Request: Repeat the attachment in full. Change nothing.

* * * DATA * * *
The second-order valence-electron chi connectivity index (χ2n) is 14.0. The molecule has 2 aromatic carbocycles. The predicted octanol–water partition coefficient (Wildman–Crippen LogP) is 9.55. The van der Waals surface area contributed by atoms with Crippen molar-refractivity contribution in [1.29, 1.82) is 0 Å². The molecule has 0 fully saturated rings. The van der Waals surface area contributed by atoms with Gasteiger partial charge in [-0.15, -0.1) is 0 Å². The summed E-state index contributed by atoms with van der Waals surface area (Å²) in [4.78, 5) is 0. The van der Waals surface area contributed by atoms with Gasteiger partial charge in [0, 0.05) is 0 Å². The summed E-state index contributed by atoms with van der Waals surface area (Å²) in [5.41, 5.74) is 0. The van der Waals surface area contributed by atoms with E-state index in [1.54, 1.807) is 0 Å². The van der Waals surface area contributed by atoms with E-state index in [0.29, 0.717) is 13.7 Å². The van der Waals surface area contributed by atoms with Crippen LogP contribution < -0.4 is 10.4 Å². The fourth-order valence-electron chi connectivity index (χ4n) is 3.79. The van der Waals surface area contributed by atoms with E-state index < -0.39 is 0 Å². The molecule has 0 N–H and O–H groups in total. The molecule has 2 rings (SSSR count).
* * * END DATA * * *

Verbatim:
The second-order valence-electron chi connectivity index (χ2n) is 14.0. The molecule has 2 aromatic carbocycles. The predicted octanol–water partition coefficient (Wildman–Crippen LogP) is 9.55. The van der Waals surface area contributed by atoms with Crippen molar-refractivity contribution in [1.29, 1.82) is 0 Å². The molecule has 0 fully saturated rings. The van der Waals surface area contributed by atoms with Gasteiger partial charge in [-0.15, -0.1) is 0 Å². The summed E-state index contributed by atoms with van der Waals surface area (Å²) in [4.78, 5) is 0. The van der Waals surface area contributed by atoms with Gasteiger partial charge in [0, 0.05) is 0 Å². The summed E-state index contributed by atoms with van der Waals surface area (Å²) in [5.41, 5.74) is 0. The van der Waals surface area contributed by atoms with E-state index in [1.54, 1.807) is 0 Å². The van der Waals surface area contributed by atoms with E-state index in [0.29, 0.717) is 13.7 Å². The van der Waals surface area contributed by atoms with Crippen LogP contribution < -0.4 is 10.4 Å². The fourth-order valence-electron chi connectivity index (χ4n) is 3.79. The van der Waals surface area contributed by atoms with E-state index < -0.39 is 0 Å². The molecule has 0 N–H and O–H groups in total. The molecule has 2 rings (SSSR count).